PMS

Premenstrual syndrome (also known as PMS) encompasses a range of physical and emotional symptoms, over two hundred in all, that women can experience prior to their menstruation period. About 90% of women experience some form of PMS symptoms every month, and no two women experience these symptoms and their severity in exactly the same way. The cause of PMS remains elusive for researchers: some even claim that PMS doesn’t exist! Medical consensus, however, suggests that PMS is related to hormonal change.

Symptoms usually resolve with the onset of the menses. The time frame for experiencing symptoms can range from a couple of weeks to several days prior to a women’s period. Regardless of length, life can be impacted in numerous ways; some women claim they “turn into a totally different person; one who is hard to live with.” These symptoms can make it difficult for a woman to be herself at this time.

Physical Symptoms

  • Skin outbreaks
  • Tender breasts
  • Bloating, achiness or headaches
  • Fatigue or poor sleep

The physical manifestations of PMS may be somewhat manageable through medication, diet, and exercise. However, the emotional symptoms of PMS may be more difficult to manage:

Emotional Symptoms

  • Anxiety, depression and loss of libido
  • Increased anger and irritability
  • Extreme sensitivity, feeling overwhelmed, wanting to withdraw
  • Mood changes

What treatments work?

Although PMS symptoms can be negotiated from time to time, when they begin to affect your life in a disruptive way they may have to be mediated. If your symptoms interfere with your daily life, please seek professional help. Checking in with your GP and discussing pharmacological support is an excellent place to start.

Lifestyle is the first course of treatment beyond the doctor’s office. As such, self-care is essential. Consider your diet and ask how can you can eat more healthily. For instance, eliminating salt and caffeine pre-menstrually. You can also increase movement and exercise to reduce your level of stress.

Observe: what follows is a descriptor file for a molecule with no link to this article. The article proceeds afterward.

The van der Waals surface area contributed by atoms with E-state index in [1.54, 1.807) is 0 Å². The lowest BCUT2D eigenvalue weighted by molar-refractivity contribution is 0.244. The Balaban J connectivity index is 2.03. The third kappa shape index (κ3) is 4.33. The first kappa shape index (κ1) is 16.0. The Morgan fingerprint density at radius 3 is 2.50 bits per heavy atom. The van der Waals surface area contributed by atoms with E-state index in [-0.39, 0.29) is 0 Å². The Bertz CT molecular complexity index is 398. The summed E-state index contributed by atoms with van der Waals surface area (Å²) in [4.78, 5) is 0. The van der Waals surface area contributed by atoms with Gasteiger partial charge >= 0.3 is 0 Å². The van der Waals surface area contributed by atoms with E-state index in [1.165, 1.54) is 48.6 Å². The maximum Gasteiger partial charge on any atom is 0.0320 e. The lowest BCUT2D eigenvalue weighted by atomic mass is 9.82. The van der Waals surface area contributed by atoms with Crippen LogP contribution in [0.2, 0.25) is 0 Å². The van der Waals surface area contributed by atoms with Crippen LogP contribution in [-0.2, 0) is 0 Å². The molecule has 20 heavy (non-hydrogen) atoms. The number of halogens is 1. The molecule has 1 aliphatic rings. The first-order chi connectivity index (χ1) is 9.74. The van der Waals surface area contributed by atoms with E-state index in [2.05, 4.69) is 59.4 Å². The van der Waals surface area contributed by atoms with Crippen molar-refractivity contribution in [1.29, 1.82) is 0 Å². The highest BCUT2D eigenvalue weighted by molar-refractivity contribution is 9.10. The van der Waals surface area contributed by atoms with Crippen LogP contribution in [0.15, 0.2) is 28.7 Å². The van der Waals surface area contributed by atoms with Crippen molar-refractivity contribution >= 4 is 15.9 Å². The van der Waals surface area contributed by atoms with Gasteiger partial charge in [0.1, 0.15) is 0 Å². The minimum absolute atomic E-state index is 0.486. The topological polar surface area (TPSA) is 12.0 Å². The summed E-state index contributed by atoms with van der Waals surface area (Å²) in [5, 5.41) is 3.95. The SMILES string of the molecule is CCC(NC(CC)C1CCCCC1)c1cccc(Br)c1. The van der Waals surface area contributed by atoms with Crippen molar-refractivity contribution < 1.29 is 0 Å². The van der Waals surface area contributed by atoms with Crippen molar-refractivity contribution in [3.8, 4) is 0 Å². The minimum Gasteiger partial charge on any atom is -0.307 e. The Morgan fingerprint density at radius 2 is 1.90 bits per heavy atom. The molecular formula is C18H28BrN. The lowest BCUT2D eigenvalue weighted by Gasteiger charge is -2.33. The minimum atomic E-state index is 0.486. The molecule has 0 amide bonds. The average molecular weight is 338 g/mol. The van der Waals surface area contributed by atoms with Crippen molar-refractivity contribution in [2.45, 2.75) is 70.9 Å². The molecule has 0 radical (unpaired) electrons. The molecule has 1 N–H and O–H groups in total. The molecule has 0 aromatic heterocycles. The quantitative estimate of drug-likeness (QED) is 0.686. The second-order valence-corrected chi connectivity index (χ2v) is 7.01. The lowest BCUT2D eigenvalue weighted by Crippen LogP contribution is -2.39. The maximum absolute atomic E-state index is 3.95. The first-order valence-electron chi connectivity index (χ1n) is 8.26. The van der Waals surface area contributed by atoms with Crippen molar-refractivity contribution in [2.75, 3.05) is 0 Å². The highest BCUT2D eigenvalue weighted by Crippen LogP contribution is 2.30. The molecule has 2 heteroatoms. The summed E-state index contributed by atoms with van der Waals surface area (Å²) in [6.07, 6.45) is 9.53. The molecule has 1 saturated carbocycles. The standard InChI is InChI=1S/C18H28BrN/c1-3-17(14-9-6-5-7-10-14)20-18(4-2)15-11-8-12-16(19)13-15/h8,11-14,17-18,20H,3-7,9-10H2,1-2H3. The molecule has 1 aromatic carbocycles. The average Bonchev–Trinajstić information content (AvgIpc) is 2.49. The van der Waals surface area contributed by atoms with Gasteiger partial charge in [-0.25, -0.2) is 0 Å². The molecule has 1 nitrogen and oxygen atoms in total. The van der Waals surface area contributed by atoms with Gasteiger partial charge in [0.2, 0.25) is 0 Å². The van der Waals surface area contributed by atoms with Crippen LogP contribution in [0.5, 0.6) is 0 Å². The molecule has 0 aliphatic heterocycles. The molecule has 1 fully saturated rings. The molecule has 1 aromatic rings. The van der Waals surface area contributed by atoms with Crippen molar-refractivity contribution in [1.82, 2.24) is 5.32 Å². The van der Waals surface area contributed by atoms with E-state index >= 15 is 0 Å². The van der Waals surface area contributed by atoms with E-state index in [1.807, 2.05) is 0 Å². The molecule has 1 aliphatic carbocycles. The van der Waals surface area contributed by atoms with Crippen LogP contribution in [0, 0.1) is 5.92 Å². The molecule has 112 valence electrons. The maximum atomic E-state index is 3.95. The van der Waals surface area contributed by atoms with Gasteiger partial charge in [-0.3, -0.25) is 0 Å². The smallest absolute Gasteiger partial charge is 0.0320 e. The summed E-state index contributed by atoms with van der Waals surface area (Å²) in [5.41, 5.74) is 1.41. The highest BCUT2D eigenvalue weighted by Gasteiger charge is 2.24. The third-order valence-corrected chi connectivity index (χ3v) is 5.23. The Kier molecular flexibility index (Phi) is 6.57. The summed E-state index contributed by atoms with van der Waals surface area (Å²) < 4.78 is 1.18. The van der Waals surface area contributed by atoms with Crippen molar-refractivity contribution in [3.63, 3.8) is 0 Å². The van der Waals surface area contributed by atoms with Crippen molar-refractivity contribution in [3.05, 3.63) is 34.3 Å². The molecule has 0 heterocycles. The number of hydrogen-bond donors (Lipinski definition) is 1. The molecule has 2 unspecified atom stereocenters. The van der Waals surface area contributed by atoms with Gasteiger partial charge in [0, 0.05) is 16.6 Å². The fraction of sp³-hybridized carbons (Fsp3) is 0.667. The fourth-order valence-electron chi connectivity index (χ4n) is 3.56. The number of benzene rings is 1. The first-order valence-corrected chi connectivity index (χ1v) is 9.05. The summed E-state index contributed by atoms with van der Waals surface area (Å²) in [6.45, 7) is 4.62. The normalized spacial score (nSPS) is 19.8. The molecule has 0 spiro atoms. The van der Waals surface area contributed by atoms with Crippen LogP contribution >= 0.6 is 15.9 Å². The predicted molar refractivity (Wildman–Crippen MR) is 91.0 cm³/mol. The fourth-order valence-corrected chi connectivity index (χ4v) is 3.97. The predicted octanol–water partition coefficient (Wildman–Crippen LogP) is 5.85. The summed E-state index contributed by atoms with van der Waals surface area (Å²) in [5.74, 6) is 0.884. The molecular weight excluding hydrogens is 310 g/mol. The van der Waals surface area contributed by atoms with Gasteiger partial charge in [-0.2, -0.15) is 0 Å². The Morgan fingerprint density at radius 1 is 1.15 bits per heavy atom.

How does counselling work for PMS?

Your therapist may suggest Cognitive Behaviour Therapy (CBT) to help you manage symptoms such as mood swings, depression, anxiety and other mental health concerns commonly associated with PMS. CBT emphasises learning how to handle negative thought processes. It begins with identifying and understanding them and the situations and patterns that elicit them. The focus then shifts towards implementing strategies to deal with them.

Researchers believe that CBT may help women better understand and cope with the hormonal changes affecting their behavior, mood, and thinking throughout the menstrual cycle. CBT can even assist with Premenstrual Dysphoric Disorder (PMDD). This is the most severe form of PMS. PMDD involves a more intense psychological vulnerability to mood instability and affects up to 8% of the female population.

You may also be introduced to progressive relaxation and mindfulness techniques to aid stress reduction. Stopping and “grounding” in your present moment whilst doing belly breathing is one of the life techniques that is part of our “mood shifting” program.

Tackling Your Concerns Through Multiple Disciplines

Our allied health team at Direct Focus Solutions uses a multidisciplinary approach to form collaborative care for our clients. You may have the opportunity to chat with a dietician, learn mood movement from an Ocupational Therapist, or even cognitive work from your counsellor. We may also incorporate psychotherapy , counselling, biofeedback training and performance enhancement techniques to tailor an individual treatment program just for your needs.

Our PMS Practitioners

Michelle Fox

Michelle is a Senior Psychologist with experience in treating depression and anxiety, mending relationships, and has a strong focus on building self-esteem. She has a broad range of experiences in dealing with workplace issues, conflict resolution and counselling.

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